Now isn’t this more interesting than some dick playing on his computer?

I assume he’s being sarcastic. I decide to chime in.

I’m Will Leitch, the guy tapping into the computer on camera 10. It’s insane here, I think.

After 90 days of this, there aren’t many people in the chat room on a Saturday night who aren’t regulars. It’s immediately clear who the ringleader is, a guy called ‘testpod69,’ who quickly starts asking me questions. Apparently, Harris hasn’t been too chatty lately, and people are eager for the interactive experience that he promised would take hold. I explain who I am and why I’m here, apologize for the lack of activity – I am waiting for my friend Jessica to come by – and notice a link in the bottom right-hand corner of the page.

Visit two of our most popular fansites: www.ourdna.org and www.weliveinthefridge.com. The fridge site has a better name, so I go there first, but it’s mainly just a compilation of screen shots of people in the shower. I check out the other one, where I find, my jaw dropped, the latest update.

Re: Day 88 (Saturday 02/17/01) ‘Will Leitch moves in 13:13 AM One of the loft guests in chat: ‘I’m Will Leitch, the guy tapping into the computer on camera 10. It’s insane here, I think. This is my first day here. Working on a story.”

I’m in the game. People suddenly become curious about what I’m doing. I’m playing Radiohead’s ‘Kid A’ on the stereo, and so the chat room people debate whether or not it sucks. (They end up just making fun of my singing.) They want to know if my friend Jessica is hot. They accuse me of picking my nose.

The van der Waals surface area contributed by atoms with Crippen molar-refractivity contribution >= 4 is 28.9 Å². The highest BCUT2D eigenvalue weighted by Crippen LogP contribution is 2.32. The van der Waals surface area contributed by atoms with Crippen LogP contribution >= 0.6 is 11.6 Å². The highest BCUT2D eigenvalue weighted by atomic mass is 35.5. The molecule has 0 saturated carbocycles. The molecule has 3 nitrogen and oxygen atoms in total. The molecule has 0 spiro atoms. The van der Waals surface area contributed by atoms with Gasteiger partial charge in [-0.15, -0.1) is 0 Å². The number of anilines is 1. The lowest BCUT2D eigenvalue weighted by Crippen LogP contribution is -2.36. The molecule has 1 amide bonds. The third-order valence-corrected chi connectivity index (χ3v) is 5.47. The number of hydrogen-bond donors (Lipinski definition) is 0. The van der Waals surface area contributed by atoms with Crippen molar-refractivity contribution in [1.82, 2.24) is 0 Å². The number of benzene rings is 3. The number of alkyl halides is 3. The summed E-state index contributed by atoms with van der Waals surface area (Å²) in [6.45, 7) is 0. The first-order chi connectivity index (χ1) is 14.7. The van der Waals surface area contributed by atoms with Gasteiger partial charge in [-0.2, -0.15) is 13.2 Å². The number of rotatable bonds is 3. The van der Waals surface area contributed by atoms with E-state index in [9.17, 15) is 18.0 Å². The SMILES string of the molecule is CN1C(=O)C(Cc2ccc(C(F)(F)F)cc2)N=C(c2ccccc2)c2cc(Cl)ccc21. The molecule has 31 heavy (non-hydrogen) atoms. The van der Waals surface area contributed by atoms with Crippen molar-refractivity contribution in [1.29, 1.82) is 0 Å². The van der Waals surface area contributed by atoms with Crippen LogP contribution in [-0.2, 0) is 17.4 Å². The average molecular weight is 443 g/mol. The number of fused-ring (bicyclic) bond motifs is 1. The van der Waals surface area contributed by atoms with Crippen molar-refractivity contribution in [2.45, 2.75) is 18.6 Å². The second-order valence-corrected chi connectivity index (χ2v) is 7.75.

I get up to use the restroom. I rush to return. A message is waiting.

You should wash your hands.

Chat room to Will: Did you do her?
Later I am chastised for having the music too loud, for falling asleep on the couch, stealing rum from the liquor cabinet and wearing an ugly sweater. It’s like having my mom around, all the time. Until Jessica arrives. Is he going to f*ck her?

Mom never said that! I spend most of the next day trying to convince them that Jessica did not sleep over, that we did not have sex, that she was not blowing me below the console.

I have a drunken evening out with friends and stumble back to the loft, where I sleep, uneasily, aware of every snore or cough or moan. I find myself keeping my hands above the covers, to make sure nobody thinks I’m mast*rbating, lest it show up on the fan site.

The next day, doing laundry, I learn how to take advantage of the chatters. After all, I am a visitor in the house of a stranger. They’ve lived here for months.

I ask them if Harris allows people to smoke in the loft. I ask if they know where he and Corrin keep the iron. In one particularly surreal moment, I realize I’ve lost my keys. I enter the chat room and ask if anybody happened to see where I left them. One guy tells me to check my pockets – and there they are.

As the days pass, I grow more comfortable here. The enormous TV screen is perfect for watching my beloved Illinois basketball team. I’ve mastered the art of steaming the shower to block the webcams’ views and, unexpectedly, I find myself vaguely turned on by the experience. Sometimes I walk around in just my boxer shorts, hoping some hot model will tune in and send me fevered private messages about what she would do if she were here with me.